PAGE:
Another example of the high-waisted dress suit with a cropped jacket.
Love the navy opera coat with the three quarters length sleeves. It had a silky sheen to it that's difficult to tell from the photo below.
Gorgeous navy dress worn with white gloves to a wedding:
A close-up view of the pleated detailing in the bodice:
Here she is toward the end of the film, after getting promoted. Notice how she's wearing a hat. When we first meet her at the beginning, she was also wearing a hat and was immediately picked out as being "the newbie" because she didn't know that the unspoken hat privilege were reserved for the more higher ups. Apparently female executives in those days wore their hats all day long. Having a hat on gave off the appearance that they were always preparing to go out, that they had somewhere important to be.
And finally we have Joan Crawford as senior editor Ms. Farrow. Ms. Farrow is painfully insecure and is constantly feeling threatened by ambitious young professionals like Caroline. Caroline gets assigned to be her secretary on her first day on the job but in reality - as I'm told in the film commentary - a woman executive who was as high up as Ms. Farrow would rarely be assigned a newbie. Her secretary would be one that has been with the company for a long time, knew all her tasks very well, was incredibly efficient, and has proven to be absolutely no threat to the executive's job position.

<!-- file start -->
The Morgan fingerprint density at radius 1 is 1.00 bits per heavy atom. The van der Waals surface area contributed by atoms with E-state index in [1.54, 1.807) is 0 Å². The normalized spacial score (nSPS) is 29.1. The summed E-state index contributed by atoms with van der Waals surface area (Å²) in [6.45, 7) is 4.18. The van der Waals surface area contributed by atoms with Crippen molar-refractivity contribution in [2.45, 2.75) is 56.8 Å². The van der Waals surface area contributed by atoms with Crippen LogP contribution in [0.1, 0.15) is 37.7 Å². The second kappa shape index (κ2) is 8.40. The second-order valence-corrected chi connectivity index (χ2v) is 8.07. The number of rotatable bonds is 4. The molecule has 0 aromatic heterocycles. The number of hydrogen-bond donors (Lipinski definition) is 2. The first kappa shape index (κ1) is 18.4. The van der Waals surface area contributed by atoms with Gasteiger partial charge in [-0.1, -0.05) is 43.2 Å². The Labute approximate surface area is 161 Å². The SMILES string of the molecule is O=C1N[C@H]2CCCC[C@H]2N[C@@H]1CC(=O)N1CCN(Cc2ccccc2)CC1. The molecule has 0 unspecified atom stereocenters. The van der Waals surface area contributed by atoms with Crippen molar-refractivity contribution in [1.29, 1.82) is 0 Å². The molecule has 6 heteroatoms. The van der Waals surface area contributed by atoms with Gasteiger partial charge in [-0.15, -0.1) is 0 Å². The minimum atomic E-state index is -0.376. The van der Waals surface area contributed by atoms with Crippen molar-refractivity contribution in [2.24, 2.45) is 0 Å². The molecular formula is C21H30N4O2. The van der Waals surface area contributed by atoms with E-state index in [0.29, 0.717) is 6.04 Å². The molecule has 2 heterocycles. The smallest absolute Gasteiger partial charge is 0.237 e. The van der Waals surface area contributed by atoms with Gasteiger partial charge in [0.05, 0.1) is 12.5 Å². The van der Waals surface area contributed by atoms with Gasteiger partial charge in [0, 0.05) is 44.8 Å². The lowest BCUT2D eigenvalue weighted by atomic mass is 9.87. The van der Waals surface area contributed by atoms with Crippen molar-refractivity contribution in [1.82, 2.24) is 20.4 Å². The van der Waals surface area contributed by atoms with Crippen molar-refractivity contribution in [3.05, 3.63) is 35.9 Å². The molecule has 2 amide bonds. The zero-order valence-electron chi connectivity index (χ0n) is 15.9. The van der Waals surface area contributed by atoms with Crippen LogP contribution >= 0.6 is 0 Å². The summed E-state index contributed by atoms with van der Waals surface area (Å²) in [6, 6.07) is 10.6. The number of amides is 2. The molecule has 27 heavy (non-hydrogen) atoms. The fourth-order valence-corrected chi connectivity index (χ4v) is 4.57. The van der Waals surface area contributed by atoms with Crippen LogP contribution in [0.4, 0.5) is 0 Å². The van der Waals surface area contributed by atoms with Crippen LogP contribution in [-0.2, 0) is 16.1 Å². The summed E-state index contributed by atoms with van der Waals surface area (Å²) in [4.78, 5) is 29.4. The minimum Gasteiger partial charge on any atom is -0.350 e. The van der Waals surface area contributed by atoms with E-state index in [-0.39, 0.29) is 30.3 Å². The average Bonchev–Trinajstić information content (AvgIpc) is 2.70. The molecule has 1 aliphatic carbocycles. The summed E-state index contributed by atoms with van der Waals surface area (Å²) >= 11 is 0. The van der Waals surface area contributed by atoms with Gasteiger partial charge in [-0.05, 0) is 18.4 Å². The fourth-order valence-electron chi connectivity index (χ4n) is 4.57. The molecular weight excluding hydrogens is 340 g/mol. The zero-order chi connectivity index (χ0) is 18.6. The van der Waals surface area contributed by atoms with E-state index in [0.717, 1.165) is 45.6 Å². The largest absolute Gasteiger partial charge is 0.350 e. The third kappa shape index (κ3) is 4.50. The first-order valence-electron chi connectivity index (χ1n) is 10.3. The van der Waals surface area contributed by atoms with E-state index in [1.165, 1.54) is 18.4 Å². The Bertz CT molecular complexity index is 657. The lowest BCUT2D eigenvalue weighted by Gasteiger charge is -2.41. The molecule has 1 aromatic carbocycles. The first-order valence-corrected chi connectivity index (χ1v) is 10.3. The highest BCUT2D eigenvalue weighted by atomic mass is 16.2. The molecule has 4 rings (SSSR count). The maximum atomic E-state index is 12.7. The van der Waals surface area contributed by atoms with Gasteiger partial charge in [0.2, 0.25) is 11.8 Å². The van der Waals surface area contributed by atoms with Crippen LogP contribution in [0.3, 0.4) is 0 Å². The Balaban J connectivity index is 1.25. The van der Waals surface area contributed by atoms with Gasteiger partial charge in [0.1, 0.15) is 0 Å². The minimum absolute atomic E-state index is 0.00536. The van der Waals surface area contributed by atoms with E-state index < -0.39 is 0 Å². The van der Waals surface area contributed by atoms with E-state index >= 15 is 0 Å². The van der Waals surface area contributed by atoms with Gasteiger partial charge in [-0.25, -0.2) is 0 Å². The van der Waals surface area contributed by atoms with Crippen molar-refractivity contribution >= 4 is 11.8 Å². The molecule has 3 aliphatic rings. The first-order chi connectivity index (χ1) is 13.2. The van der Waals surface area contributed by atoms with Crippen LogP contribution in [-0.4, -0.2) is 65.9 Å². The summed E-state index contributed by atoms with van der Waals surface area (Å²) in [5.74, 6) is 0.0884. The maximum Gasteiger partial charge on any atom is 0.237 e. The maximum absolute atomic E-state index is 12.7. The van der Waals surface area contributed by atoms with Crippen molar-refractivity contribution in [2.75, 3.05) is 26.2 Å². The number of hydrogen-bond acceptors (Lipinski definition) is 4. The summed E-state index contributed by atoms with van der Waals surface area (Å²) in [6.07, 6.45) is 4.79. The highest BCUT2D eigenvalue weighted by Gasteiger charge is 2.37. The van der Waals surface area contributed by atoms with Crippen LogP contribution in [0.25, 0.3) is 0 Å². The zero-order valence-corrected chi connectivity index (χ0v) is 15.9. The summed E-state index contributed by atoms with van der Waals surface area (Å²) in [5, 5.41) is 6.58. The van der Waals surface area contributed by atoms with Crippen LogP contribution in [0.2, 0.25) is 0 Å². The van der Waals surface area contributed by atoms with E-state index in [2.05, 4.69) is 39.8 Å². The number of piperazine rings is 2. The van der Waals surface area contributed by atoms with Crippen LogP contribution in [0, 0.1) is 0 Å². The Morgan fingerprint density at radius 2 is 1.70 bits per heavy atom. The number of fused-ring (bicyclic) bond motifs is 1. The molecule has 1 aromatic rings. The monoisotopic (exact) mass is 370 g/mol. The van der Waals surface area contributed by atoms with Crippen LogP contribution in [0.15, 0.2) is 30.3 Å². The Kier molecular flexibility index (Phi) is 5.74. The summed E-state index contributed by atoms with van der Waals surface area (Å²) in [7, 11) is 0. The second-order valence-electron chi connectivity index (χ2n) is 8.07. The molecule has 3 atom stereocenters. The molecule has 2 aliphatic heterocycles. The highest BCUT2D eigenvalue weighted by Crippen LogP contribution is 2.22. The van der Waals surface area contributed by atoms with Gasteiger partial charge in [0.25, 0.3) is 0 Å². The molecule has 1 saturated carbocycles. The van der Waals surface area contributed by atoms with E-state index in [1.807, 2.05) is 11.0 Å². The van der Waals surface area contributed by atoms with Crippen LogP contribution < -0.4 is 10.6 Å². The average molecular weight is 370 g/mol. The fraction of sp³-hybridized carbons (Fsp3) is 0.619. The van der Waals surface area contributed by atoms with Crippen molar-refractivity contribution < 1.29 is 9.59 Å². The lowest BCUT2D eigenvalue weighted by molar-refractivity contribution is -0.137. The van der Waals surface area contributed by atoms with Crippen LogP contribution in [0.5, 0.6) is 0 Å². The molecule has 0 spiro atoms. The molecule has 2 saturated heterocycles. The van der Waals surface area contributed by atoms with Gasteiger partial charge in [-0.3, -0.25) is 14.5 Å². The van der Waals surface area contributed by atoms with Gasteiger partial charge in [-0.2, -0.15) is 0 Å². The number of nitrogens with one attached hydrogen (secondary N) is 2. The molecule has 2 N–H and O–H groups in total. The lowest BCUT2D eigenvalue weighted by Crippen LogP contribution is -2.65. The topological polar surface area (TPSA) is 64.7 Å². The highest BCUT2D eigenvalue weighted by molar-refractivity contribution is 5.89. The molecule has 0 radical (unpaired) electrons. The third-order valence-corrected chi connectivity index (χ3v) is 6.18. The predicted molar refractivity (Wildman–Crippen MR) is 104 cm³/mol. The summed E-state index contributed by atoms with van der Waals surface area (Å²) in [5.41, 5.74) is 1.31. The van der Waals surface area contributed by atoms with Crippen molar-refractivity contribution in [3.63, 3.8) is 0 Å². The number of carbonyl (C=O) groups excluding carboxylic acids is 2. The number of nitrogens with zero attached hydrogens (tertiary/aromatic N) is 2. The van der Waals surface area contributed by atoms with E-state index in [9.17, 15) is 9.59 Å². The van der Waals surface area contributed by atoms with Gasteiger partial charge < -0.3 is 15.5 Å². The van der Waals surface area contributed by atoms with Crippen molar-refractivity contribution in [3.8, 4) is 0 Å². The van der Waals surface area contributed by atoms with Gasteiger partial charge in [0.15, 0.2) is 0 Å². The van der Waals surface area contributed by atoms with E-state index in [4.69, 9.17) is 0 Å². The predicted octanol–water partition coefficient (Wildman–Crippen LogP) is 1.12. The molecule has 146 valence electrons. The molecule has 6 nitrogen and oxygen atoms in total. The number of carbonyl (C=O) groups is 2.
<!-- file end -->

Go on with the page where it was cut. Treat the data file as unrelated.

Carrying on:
Notice all of Ms. Farrow's jewelry - her large pearl necklaces, earrings, and brooches.
And here a few more images of the other secretaries at their company, just for fashion's sake:
That red sweater top is a little low buttoned, don't you think?
Ah yes, changing from practical shoes into high heels after one gets to the office. Still very much done nowadays.
Love the white eyelet blouse below:
Overall, The Best of Everything was an enjoyable film but it was not what I had expected. The description on the back cover made it seem like it would be a fun, lighted romantic comedy filled with pretty girls in pretty clothes. For some reason, I likened it to How to Marry a Millionaire. But it's not. Be warned. It's actually quite a serious drama that chronicles the professional and personal relationships of these three main characters and gives us a realistic and somewhat heartbreaking glimpse into "what it was really like" being a professional woman in that era and all the changing attitudes of that decade. It's a bit drawn-out and moves slowly and I felt disappointed after my fist viewing. But after going back again and listening to the commentary, I began to appreciate it so much more. And now I can safely say that I do recommend this film. Just be patient with it though.
July 16, 2009